27 December [St John, evangelist]
Mary ran and went to Simon Peter and the other disciple, the one whom Jesus loved, and said to them, ‘They have taken the Lord out of the tomb, and we do not know where they have laid him.’ Then Peter and the other disciple set out and went towards the tomb. The two were running together, but the other disciple outran Peter and reached the tomb first. He bent down to look in and saw the linen wrappings lying there, but he did not go in. Then Simon Peter came, following him, and went into the tomb. He saw the linen wrappings lying there, and the cloth that had been on Jesus’ head, not lying with the linen wrappings but rolled up in a place by itself. Then the other disciple, who reached the tomb first, also went in, and he saw and believed;
In art St John is represented by an eagle, because (as St Augustine said) no one soared so near heaven as he did. Still, he had his feet on the ground too. It was he who showed us, rather than the institution of the Eucharist, Jesus washing the disciples’ feet at the Last Supper and saying (equivalently), “Do this in memory of me.” The most down-to-earth service of one another, it seems, is like another Eucharist – certainly a communion. As Eckhart put it, “Heaven can only work in the ground of the earth.”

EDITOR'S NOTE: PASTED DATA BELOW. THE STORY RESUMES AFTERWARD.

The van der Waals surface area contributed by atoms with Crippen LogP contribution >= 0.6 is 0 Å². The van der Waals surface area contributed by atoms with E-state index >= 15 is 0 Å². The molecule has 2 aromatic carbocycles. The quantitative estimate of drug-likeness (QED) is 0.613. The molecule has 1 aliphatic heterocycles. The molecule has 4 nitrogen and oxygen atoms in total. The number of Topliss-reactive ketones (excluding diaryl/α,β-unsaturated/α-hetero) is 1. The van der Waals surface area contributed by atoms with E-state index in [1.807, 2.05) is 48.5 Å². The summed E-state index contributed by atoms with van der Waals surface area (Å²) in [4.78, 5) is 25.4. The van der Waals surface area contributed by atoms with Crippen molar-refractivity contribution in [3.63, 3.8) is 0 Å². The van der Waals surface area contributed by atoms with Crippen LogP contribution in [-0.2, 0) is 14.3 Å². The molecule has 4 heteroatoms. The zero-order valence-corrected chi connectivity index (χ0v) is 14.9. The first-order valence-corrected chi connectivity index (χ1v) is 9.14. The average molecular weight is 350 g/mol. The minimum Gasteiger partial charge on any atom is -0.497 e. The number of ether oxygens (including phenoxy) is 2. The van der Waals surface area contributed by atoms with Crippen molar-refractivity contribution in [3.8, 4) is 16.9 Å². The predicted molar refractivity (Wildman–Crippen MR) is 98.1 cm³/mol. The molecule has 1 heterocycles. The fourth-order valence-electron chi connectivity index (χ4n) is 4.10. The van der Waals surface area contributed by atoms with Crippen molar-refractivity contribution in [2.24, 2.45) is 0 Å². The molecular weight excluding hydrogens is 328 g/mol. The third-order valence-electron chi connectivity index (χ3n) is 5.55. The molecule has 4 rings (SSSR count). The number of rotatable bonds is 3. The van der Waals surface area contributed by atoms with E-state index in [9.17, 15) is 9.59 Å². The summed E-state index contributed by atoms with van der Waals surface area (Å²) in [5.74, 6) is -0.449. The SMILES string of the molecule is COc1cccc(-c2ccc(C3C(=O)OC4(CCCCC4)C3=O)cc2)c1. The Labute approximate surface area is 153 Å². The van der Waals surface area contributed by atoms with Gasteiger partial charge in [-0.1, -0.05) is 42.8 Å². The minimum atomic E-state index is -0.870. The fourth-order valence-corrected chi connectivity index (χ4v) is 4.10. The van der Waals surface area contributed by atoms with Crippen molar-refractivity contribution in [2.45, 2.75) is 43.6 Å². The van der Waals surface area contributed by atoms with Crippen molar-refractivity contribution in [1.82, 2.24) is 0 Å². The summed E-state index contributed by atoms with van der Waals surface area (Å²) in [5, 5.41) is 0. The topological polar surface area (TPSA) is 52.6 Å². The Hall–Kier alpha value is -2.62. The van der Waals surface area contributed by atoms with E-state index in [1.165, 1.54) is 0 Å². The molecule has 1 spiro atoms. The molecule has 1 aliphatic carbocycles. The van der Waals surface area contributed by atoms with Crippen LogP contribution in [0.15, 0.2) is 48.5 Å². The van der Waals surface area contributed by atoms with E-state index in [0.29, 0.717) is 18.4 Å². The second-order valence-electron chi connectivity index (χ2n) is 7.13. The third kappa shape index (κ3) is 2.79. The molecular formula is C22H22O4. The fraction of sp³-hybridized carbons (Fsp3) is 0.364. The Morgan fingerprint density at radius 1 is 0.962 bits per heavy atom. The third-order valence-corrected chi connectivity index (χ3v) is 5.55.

He became a disciple first of John the Baptist and then of Jesus, who called him to be an apostle and nicknamed him and his brother James ‘Boanerges’, “sons of thunder” (Mk 3:17). John, together with James and Peter, made up the inner group of disciples who were with Jesus on the heights and in the depths: they witnessed his Transfiguration and were present in Gethsemane. Next to Peter, John was the most active of the apostles in organising the early church in Palestine and, later, throughout Asia Minor. According to tradition, during a period of persecution of Christians by the Romans, John was banished to Patmos, where he wrote the Book of Revelation. Later he is said to have gone to Ephesus, where he wrote three Epistles and the fourth Gospel.
The prologue to that gospel begins with the language of sublimity, but soon we hear the heart-swelling words, “The Word was made flesh and lived among us, and we saw his glory….”
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